Give Us This Day Our Daily Bread 1.0

Well, I wonder whether you’ve ever signed a petition? 

I suspect you know what petitions are. A petition is where you put your name down in support of something. Perhaps it is asking for policy change in government, for better conditions in the workplace, or for support behind a particular injustice in the world. Whatever it may be, and whether it is done online or on an actual piece of paper, petitions are a way of showing your support for a particular cause.

There are also parts of everyday life where we petition others, where we ask people for something we would like or need. Perhaps it is a student petitioning their teacher for an extension in the assignment. Or a child petitioning a parent for ice-cream after dinner. And in a similar way, when we come to God in prayer and lift up our needs to him we petition him. We ask him for things. We ask him for our wants and needs. 

In Matthew 6:11, in the middle of the Lord’s Prayer, Jesus continues to teach his disciples about prayer through this particular phrase, ‘give us this day our daily bread’. And in similar fashion to previous posts (see below) it is worth reflecting a little on what Jesus is teaching us. 

First, when Jesus says, ‘give us this day our daily bread’ he is talking about depending on God daily. 

As Christians we recognise that we are living a day at a time. It sounds cliche, but we do not know when we will die, and we do not know what will happen tomorrow. 

This requires us to depend on God. 

When we depend on ourselves or on others then we will be let down, but with God we have a solid foundation. A God who rules and reigns, and who is always faithful and dependable. And so a mark of a follower of Jesus is their dependence on him for their needs. We come with a posture of dependence on him. 

To depend on God is to fully trust in his care for us. That despite our circumstances–in happiness or in hardship–we continue to have a posture of dependence on God.

As Leon Morris writes in his commentary on Matthew about this verse, 

The prayer encourages a continuing dependence on God; it does not countenance a situation in which the disciple asks God for a supply for a lengthy period, after which prayer he can go on for some time in forgetfulness of God. He depends on God constantly, and this dependence is expressed in this prayer.

Dependence on God is not simply a once off occurrence. It is something that is required of us daily. It is a practice, a discipline, to continually depend on God.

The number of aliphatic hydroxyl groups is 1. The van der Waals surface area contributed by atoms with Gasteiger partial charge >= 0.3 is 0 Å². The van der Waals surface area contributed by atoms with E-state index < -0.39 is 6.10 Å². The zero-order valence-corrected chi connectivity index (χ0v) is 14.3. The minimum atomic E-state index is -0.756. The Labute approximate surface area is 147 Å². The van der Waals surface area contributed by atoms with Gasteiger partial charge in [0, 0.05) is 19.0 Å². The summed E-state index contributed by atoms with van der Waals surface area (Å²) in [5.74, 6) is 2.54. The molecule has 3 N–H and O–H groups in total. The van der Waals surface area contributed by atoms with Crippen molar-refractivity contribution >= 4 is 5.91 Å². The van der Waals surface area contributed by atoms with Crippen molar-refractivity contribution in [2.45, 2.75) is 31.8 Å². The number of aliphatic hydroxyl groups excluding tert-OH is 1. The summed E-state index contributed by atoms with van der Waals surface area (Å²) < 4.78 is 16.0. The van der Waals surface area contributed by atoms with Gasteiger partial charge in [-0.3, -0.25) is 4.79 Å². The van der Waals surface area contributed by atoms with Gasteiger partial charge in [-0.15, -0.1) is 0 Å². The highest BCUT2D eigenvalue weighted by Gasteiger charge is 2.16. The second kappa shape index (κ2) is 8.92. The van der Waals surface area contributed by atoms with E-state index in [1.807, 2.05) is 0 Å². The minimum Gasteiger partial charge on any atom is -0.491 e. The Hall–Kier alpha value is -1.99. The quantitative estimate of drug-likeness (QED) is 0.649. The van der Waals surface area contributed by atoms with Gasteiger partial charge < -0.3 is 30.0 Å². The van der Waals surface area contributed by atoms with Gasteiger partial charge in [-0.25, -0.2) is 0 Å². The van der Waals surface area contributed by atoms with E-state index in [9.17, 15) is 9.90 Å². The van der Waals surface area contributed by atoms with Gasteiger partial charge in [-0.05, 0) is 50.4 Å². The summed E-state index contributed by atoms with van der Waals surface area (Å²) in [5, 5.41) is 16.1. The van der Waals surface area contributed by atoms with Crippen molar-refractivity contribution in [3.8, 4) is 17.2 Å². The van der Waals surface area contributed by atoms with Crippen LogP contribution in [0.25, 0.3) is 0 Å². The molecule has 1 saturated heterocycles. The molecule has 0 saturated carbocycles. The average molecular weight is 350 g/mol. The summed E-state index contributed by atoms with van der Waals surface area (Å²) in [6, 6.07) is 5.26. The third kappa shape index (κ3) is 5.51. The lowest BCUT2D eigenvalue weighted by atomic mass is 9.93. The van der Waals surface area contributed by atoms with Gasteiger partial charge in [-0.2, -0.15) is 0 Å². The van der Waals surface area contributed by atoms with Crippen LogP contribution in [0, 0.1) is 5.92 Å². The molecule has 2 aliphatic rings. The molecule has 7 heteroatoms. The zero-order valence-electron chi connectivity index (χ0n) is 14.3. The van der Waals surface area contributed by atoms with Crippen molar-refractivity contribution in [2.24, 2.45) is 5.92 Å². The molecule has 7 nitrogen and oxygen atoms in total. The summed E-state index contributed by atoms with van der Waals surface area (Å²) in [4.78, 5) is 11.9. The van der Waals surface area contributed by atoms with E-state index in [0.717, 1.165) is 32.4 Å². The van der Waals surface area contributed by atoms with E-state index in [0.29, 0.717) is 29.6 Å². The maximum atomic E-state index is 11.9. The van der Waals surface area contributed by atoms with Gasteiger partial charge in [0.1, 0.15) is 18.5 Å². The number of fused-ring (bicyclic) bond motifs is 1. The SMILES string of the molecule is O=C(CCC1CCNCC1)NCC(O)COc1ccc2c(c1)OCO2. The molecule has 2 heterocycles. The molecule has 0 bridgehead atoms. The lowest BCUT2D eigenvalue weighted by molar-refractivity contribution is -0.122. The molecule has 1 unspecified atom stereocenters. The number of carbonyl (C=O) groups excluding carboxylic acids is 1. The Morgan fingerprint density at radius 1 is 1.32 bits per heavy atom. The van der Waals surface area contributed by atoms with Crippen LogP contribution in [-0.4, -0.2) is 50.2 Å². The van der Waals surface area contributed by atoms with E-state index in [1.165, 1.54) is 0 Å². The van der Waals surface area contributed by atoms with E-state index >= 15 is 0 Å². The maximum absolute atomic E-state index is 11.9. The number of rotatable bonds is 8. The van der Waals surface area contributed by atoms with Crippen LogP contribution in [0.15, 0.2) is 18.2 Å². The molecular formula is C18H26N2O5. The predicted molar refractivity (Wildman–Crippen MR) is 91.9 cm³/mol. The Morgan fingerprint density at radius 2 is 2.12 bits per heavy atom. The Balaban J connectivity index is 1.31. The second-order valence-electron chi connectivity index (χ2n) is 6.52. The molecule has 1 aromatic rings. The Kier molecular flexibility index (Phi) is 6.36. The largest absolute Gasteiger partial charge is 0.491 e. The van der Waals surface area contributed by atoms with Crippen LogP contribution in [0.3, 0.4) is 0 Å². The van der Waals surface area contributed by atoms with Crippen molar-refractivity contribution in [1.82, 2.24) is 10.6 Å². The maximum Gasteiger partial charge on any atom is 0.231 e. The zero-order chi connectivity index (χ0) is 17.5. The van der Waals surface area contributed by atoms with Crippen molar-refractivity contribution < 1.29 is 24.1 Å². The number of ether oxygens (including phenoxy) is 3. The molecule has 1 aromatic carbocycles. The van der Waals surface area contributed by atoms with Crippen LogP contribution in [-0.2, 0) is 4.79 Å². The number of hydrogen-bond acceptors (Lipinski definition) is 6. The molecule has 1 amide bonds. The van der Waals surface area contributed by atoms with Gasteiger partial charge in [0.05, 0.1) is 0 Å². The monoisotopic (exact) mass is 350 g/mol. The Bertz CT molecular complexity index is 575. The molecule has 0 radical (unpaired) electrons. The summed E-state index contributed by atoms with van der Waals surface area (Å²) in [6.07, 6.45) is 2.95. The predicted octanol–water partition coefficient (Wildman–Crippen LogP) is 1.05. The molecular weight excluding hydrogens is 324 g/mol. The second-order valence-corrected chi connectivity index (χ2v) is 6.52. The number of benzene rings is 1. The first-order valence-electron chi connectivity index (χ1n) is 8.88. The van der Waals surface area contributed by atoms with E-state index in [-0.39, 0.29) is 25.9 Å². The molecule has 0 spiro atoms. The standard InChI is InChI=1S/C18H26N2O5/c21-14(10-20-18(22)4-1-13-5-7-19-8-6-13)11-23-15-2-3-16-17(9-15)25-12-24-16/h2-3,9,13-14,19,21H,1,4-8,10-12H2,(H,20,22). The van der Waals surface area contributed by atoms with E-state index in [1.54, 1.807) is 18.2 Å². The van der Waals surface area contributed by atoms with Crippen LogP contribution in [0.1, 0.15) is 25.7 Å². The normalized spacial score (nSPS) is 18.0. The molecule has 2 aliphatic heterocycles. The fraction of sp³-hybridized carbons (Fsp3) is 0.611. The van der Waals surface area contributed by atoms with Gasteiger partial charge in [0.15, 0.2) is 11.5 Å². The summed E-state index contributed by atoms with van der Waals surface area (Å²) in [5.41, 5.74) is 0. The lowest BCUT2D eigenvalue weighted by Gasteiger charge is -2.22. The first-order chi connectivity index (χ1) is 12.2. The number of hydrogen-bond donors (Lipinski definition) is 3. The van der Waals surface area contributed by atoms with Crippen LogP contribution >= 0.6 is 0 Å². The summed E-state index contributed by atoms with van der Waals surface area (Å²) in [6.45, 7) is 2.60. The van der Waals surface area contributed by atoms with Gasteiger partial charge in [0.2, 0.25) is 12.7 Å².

Yet, there is also a cautionary reflection here worth noting. 

When we are comfortable. When we have everything we need. When we don’t need to depend on God for as much as we used to then it is common to let this dependence slide. We must be careful not to fall into this trap, not to change our posture from one of dependence to independence. 

Second, when Jesus says, ‘give us this day our daily bread’ he is talking about asking for our needs.

Whenever we pray we are generally asking God for something. And this gets to the heart of petition. Petition is that word that defines prayer as asking God for stuff. Stuff that may include inner comfort and strength, to physical needs like food or finances, to wisdom and discernment. 

And don’t hear me saying this is necessarily wrong. God encourages us to come to him with everything, and in all things. 

In fact, as I’ve read over this Lord’s Prayer I’ve noticed just how much asking there is of God. In fact, everything from v10-13 is really a prayer of petition. We find ourselves asking for: 

  1. his kingdom to come, 
  2. his will to be done, 
  3. our daily bread, 
  4. our debts to be forgiven, 
  5. not to be led into temptation, and
  6. to be delivered from evil. 

By my reckoning there are six requests, six items of petition to God in this prayer. 

And when Jesus specifically prays the petition of ‘give us this day our daily bread’ he wishes us to pray for the needs that we have, the needs necessary for life. 

Martin Luther, the great Reformer of the 16th century wrote that this use of ‘bread’ was symbolic of ‘everything necessary for the preservation of this life, like food, a healthy body, good weather, house, home, husband or wife, children, good government and peace’. In essence Luther was saying these are the necessities of life, rather than the luxuries, of which a couple here and there may be debatable.

Whatever the case, here in Matthew 6:11, in this petition given to us by our Lord, we find an aspect of our prayer life that involves asking for our needs.


This continues our series in the Lord’s Prayer. More posts can be found at the following:

On Earth As It Is In Heaven

There comes a point when so much analysis, or in this case, exegesis, can mean you miss the bigger picture. And sure, there is often much to be learnt from studying the detail of a leaf, but it just might mean you miss the overall vision of the tree. This can happen when we study scripture. We can become so narrow in focus that we miss the wider picture of what’s going on.